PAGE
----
15

It will smoke badly and may indeed foul the plug(s). It will be less of a problem if you only use a SMALL amount of mix fuel in each tank, so the oil is more diluted. IMHO, IME, if you use THAT little fuel in your weed whacker, you probably should sell it and buy an electric one, either corded or rechargeable. If you don't want to do that, then you should ...


15

My suggestion is to add to the size of the concrete drive way in the following manner: This gives you the option of backing up out of the car port in the new area toward the rear yard. Then you can drive in a forward direction which would be far easier to navigate by the truck and the corner of the house. Additionally the part added onto the side nearer ...


15

User Matthew is correct that a nipple extractor may help you salvage the tee. You need to check the threads in the Tee for any damage, since if the threads are scratched you may get a leak. If the tee is badly damaged If the tee can’t be reused, you will need to replace it. This part is readily available at any home-improvement store (but see below). ...


13

You can go at it with a sledgehammer (or a smaller hand sledge) and a star drill, and then drive wedges into the holes (or if you are patient, fill the holes with water and let them freeze in the winter.) There are special wedges designed for use in round holes for splitting rock (feathers and wedges seems to find them). https://en.wikipedia.org/wiki/...


11

Sounds like you got "Crusher Run", when you wanted "Washed Stone". This site has a good description of some different types. Crusher Run Washed stone It's used as a base for driveways and roads, but is typically compacted and covered by another material (asphalt for example). You may have been thinking of something more like pea gravel, or similar. ...


11

You say mower in the body of your question, but the title could attract people looking for answer about adding it to their cars. Your car or truck will easily consume leftover 2-stroke fuel. I typically don't do more than 1/2 gallon of 2-stroke fuel to 10 gallons in my tank. The small amount of bad gas and/or 2-stroke oil will be diluted. Your car doesn'...


11

I'd leave the driveway as it is. I'm not a fan of half-acre concrete slabs. I'd install some "rumble strip" edging pavers or small boulders (partially embedded in the ground) to give drivers a haptic warning that they're in danger of encroaching on the architecture.


11

There is a tool called a nipple extractor. It can be used to remove broken threaded parts just like this. You can find one online or from any irrigation supply or DIY retailer likely for under $15. You firmly press it into the broken part and turn to remove it.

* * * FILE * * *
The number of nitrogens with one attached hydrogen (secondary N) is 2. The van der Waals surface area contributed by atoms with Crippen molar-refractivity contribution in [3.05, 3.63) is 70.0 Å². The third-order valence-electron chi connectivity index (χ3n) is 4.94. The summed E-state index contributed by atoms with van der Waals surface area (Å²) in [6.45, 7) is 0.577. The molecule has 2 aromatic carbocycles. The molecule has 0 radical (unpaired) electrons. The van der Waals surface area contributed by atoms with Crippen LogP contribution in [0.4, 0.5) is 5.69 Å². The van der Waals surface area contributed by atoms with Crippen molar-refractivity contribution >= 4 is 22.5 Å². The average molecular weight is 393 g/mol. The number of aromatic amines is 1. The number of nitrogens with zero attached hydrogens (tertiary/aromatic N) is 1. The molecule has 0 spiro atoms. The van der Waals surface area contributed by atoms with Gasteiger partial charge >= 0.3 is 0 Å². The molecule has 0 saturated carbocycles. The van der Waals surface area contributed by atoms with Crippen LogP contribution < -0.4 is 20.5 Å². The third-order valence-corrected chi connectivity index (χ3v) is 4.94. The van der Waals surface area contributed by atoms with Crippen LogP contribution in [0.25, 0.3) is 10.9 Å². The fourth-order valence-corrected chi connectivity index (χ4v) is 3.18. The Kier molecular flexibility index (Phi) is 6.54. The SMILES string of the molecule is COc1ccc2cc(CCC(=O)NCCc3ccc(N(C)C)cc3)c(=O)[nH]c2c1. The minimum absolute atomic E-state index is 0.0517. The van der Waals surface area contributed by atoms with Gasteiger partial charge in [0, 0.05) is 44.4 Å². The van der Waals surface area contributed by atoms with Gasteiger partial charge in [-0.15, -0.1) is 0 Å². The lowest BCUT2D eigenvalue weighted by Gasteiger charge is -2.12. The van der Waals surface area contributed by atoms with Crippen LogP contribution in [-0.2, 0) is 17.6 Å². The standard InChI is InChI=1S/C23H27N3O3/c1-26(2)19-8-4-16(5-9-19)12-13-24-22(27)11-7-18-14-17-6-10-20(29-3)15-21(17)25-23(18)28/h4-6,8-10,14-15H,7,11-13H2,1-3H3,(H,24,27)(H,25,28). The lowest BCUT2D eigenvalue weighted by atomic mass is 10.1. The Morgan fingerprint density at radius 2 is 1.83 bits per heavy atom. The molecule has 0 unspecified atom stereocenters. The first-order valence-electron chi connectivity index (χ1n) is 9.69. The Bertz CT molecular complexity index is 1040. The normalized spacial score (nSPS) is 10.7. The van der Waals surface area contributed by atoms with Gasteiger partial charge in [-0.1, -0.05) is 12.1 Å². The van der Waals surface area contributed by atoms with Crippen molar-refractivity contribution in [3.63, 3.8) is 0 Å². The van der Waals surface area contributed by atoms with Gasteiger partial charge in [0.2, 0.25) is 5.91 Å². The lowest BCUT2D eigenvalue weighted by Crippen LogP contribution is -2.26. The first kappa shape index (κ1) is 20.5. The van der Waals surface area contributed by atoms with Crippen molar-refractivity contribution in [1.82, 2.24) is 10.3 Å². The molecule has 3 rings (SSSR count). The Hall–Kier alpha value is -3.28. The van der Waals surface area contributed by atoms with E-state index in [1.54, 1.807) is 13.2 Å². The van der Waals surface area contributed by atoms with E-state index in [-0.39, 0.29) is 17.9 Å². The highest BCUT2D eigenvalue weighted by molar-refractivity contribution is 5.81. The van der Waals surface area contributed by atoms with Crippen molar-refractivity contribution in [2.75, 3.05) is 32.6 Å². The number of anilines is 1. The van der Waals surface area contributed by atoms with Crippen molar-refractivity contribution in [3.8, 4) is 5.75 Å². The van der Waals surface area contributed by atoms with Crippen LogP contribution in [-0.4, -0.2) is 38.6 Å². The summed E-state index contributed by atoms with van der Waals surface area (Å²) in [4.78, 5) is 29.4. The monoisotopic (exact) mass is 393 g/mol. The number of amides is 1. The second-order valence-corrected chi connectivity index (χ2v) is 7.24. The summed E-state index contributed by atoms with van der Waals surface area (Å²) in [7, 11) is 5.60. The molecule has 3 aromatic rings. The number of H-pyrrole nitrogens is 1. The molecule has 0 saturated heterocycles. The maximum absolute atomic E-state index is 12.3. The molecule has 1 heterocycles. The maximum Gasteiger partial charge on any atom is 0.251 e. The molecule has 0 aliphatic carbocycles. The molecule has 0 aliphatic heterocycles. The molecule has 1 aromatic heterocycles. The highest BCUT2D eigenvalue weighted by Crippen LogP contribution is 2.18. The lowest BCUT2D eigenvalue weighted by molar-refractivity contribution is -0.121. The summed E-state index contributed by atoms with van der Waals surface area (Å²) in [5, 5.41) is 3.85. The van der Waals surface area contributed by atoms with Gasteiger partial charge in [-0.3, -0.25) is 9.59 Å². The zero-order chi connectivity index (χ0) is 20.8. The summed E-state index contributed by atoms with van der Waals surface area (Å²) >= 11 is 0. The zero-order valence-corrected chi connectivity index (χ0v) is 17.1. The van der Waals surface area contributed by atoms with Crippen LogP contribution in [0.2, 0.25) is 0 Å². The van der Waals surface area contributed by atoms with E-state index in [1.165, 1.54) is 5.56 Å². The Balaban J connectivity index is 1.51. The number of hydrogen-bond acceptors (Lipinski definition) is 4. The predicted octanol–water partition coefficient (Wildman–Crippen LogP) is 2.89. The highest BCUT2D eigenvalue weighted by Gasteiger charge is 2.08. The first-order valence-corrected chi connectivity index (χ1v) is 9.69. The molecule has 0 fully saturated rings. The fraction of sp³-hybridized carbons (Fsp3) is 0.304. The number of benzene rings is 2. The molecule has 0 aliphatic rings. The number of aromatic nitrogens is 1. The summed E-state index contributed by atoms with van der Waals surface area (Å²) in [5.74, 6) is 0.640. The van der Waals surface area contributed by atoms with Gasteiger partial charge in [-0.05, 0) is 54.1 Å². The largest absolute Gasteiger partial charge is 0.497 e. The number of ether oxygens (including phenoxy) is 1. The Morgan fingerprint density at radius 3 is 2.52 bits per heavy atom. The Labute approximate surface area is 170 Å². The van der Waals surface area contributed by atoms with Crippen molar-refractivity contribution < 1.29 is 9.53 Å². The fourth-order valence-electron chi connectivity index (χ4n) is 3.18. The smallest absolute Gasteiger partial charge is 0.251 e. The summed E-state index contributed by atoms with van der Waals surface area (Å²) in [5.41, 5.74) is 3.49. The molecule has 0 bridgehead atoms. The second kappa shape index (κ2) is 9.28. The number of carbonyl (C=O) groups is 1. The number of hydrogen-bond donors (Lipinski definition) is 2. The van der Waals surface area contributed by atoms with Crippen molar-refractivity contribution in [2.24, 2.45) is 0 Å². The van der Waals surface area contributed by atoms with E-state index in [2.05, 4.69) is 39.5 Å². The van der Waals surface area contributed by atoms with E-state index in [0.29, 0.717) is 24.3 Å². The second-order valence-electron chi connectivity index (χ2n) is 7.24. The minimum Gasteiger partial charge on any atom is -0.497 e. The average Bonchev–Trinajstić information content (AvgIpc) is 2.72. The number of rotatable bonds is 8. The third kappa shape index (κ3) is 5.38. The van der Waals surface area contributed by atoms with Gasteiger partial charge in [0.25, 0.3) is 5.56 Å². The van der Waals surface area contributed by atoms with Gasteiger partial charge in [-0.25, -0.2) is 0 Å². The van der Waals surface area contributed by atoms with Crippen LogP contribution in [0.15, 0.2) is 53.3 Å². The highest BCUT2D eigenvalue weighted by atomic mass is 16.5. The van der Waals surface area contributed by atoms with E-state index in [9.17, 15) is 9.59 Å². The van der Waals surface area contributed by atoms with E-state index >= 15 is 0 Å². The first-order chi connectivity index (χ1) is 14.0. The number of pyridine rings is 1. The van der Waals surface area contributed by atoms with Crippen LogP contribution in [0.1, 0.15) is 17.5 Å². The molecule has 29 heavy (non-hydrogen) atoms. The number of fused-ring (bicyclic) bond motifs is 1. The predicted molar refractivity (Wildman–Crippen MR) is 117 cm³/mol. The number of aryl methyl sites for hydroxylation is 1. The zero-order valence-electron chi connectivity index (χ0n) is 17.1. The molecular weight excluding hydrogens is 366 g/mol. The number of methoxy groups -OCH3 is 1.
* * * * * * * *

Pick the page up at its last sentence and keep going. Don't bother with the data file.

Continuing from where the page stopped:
10

It will be 100% completely fine. I have a 2 stroke racing off road dirtbike that requires 93 octane fuel and a 32:1 mix with racing oil. And frequently, that is the only gas can I have on hand because my other yard maintenance equipment runs on diesel. I have a push mower that I use to do small areas of my yard, where the tractor with the 60 inch deck ...


10

I would go the other way from Michael Karas. I'd eliminate the double S-curve, and make the entry to the carport a steady curve of same radius. That would cause it to miss the house entirely, and move "where the driveway meets the highway" west a bit. And get the ugly driveway away from the front of the house. Add a curb and you shouldn't have any house ...


10

Sounds like you need a firmer subbase under your sand to spread the load across a wider area. I would follow the same procedure as for laying a wider area such as a patio. It seems like a lot of effort for a small area like the one you have but unless the ground underneath is already very hard and level, the pavers are going to settle unevenly and/or slide ...


10

If you were pouring a slab over this -- and required decades of stability -- you might need to worry about your fill. Organic matter and other debris that will break down over time is appropriate for topsoil but not for fill. Your project is going to be less sensitive to settling. You should compact your fill well as you place it. It looks like you have ...


9

There exist expanding compounds like this one: Ecobust, which are poured into predrilled holes and expand as they dry, splitting the stone (or concrete). It does require a power tool, unless there are already some cracks in your boulder, but a cordless hammer drill should be sufficient.


9

Whether you add on extra concrete or add rumble strips - both really good ideas - I would protect that corner of the house. My neighbor has very very similar rebar sunflower lawn art in their yard as the picture below. You station 4-5 of these around that edge and your house is well protected. If someone is backing on - they will actually hit something ...


8

If it is a nice looking rock or has a particular shape, place it on Craig's list as a free item. I listed four 5" Blue Spruce trees I needed to remove to make way for a garage. Gone over the weekend and I didn't have to lift a hand.


8